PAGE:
The problem with antibiotics: resistance

While the successes achieved with the use of antibiotics can be considered phenomenal, the emergence of antibiotic resistance has tempered the excitement about antibiotics over recent years. Antibiotic resistance is when bacteria no longer respond to antibiotics or escape the mechanism of action of the antibiotic. When this happens, the usefulness of the antibiotic comes into question, and it makes serious infections all the more difficult to treat. While some infections may become difficult, and sometimes impossible to treat, antibiotic-resistant infections are further troublesome because they require extended hospital stays, additional follow-up visits to the doctor, and they may call for costly and more toxic treatment alternatives.

While Alexander Fleming and Gerhard Dogmagk (the father of sulphonamide antibiotics) were pioneers in the discovery of antibiotics, they were also the first people to predict the rise of antibiotic resistance. Today, antibiotic resistance has become a major public health crisis due to the seriousness of its impact on health (where certain infections cannot be treated with currently available antibiotics) and the limited pipeline of new antibiotics. It is reported that, in the USA, at least 23 000 people die each year as a direct result of infections caused by antibiotic-resistant bacteria.

The dilemma underlying the development of antibiotic resistance is that every time antibiotics are used, it can contribute to the development of resistance. The reason for this is that antibiotic resistance is driven by a combination of bacteria being exposed to antibiotics as well as the spread of these bacteria and their mechanisms of resistance. In other words, when bacteria are exposed to antibiotics, some of them will adapt and obtain mechanisms through which they can escape the harmful effects of the antibiotic in question. These bacteria, which are now resistant to the antibiotic, can then go on to infect other people who have not used the antibiotic previously. Unfortunately, in today’s world, too many antibiotics are being used unnecessarily and when this happens, the bacteria are given the opportunity to develop resistance without the patient experiencing any real benefit.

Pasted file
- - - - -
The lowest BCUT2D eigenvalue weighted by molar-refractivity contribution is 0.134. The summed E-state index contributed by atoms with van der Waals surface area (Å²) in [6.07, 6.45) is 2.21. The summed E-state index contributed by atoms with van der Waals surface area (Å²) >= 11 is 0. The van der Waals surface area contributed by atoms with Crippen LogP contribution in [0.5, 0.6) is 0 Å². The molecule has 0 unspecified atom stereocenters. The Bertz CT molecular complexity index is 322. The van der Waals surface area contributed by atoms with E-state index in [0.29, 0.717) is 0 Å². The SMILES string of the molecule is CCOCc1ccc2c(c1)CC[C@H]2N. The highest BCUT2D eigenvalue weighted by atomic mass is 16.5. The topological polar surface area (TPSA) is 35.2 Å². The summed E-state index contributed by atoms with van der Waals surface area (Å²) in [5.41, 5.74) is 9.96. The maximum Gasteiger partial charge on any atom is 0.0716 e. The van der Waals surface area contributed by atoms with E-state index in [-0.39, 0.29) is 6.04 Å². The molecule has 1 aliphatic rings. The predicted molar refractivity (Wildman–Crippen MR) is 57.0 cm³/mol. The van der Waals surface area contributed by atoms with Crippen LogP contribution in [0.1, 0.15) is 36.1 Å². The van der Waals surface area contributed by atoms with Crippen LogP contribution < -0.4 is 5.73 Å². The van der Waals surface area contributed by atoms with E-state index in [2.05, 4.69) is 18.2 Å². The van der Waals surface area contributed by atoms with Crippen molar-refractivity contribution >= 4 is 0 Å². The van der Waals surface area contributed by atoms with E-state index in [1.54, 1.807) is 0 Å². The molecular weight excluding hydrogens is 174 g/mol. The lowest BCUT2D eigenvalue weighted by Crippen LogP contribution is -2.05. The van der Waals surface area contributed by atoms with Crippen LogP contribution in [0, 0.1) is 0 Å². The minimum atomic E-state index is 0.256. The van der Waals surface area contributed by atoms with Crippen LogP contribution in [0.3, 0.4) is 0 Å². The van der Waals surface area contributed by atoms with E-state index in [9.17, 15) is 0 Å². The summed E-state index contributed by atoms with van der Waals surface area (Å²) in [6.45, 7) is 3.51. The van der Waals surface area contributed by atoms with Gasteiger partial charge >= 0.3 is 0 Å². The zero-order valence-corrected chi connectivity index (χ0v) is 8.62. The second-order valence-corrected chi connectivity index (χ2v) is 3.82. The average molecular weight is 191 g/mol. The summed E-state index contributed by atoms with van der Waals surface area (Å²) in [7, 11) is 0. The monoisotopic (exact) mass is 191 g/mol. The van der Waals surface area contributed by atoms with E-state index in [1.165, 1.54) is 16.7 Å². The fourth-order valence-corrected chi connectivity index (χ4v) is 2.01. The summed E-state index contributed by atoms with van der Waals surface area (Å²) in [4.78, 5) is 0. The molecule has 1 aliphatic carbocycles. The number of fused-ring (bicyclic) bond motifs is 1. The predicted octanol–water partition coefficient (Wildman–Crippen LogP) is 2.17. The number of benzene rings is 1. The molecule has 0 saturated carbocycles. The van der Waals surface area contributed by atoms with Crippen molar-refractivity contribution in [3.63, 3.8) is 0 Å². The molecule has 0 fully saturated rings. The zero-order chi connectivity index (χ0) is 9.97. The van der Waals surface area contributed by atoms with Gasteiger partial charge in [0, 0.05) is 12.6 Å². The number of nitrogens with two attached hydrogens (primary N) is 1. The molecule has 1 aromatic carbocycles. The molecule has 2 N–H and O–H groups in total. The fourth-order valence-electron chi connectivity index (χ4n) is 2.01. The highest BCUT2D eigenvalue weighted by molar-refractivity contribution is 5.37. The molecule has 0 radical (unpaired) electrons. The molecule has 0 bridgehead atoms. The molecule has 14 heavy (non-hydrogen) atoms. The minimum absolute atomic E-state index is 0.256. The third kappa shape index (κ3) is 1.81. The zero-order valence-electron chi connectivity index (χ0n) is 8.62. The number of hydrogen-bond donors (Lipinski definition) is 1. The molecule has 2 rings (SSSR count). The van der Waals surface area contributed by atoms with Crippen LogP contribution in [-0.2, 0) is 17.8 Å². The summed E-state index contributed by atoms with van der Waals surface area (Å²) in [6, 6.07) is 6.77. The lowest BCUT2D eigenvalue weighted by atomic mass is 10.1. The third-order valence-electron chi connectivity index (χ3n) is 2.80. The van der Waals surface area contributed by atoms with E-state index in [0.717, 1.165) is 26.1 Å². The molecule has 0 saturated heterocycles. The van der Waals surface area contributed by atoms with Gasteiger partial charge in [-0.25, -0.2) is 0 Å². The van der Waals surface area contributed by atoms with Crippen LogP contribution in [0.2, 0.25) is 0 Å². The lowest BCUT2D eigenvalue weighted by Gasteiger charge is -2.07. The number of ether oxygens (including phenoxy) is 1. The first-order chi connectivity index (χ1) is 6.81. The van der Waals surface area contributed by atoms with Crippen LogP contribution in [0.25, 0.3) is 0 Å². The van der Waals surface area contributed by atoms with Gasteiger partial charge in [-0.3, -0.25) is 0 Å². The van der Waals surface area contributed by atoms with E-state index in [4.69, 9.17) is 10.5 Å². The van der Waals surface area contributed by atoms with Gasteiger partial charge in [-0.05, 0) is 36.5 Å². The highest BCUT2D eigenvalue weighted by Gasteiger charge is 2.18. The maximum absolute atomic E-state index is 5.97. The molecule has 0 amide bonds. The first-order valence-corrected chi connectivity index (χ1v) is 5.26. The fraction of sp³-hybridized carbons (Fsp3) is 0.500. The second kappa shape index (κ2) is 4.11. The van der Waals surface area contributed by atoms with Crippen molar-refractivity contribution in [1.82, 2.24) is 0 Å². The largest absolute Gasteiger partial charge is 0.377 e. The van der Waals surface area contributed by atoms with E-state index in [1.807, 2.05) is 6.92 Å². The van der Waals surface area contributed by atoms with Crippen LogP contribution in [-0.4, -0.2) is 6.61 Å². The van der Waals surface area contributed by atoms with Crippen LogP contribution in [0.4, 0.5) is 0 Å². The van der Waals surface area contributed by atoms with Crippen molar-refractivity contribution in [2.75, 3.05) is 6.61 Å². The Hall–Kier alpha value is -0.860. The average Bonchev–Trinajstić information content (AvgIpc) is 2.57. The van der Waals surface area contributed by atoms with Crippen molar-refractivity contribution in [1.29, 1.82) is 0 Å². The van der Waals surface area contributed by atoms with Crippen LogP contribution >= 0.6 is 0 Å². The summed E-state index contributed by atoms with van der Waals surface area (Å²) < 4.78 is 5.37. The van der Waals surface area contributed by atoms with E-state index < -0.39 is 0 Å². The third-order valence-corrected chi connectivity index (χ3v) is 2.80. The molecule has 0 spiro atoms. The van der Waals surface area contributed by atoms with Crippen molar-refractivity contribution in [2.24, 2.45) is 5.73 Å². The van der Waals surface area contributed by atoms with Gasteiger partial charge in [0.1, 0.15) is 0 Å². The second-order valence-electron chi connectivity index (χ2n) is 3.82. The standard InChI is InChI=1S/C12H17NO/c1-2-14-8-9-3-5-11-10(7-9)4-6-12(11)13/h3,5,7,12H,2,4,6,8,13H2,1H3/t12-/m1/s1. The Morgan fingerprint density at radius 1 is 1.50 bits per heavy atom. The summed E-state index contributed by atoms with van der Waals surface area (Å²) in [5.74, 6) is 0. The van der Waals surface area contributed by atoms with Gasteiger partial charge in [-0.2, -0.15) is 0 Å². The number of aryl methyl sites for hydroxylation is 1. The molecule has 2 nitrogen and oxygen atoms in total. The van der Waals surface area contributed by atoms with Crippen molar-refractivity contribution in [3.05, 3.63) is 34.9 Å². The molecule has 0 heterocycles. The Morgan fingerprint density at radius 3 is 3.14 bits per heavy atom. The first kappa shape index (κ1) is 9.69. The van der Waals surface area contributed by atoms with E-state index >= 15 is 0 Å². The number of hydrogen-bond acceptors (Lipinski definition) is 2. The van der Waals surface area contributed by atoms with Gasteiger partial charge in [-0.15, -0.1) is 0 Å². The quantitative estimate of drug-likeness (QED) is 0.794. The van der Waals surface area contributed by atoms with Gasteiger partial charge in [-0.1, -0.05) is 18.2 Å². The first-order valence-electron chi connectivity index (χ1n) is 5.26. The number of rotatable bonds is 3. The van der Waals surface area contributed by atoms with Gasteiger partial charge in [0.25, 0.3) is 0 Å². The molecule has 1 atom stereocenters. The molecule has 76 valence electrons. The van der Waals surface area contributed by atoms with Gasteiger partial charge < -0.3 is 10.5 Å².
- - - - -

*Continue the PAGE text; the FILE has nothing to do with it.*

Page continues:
What is antibiotic stewardship?

To address the healthcare threat posed by antibiotic resistance, antibiotic use has been identified as the most important modifiable factor. To this end, antibiotic stewardship programs have been introduced with the aim to improve antibiotic use. An antimicrobial stewardship program can be defined as a coordinated program that promotes the appropriate use of antimicrobials, improves patient outcomes, reduces microbial resistance, and decreases the spread of infections caused by multi-drug resistant organisms.

Broadly speaking, antibiotic stewardship encompasses all efforts in doctors’ rooms, hospitals, clinics, or long-term care facilities to ensure that antibiotics are used only when necessary and appropriate. This involves prescribing the right antibiotic at the right dose at the right time for the right duration of treatment.

Antibiotic stewardship programs have been shown to be highly successful. Results from studies have demonstrated that antimicrobial stewardship programs successfully meet their aims in that they not only improve patient outcomes, but they can also reduce adverse events from antibiotic use, reduce hospital admission rates as well as, very importantly, reduce antibiotic resistance.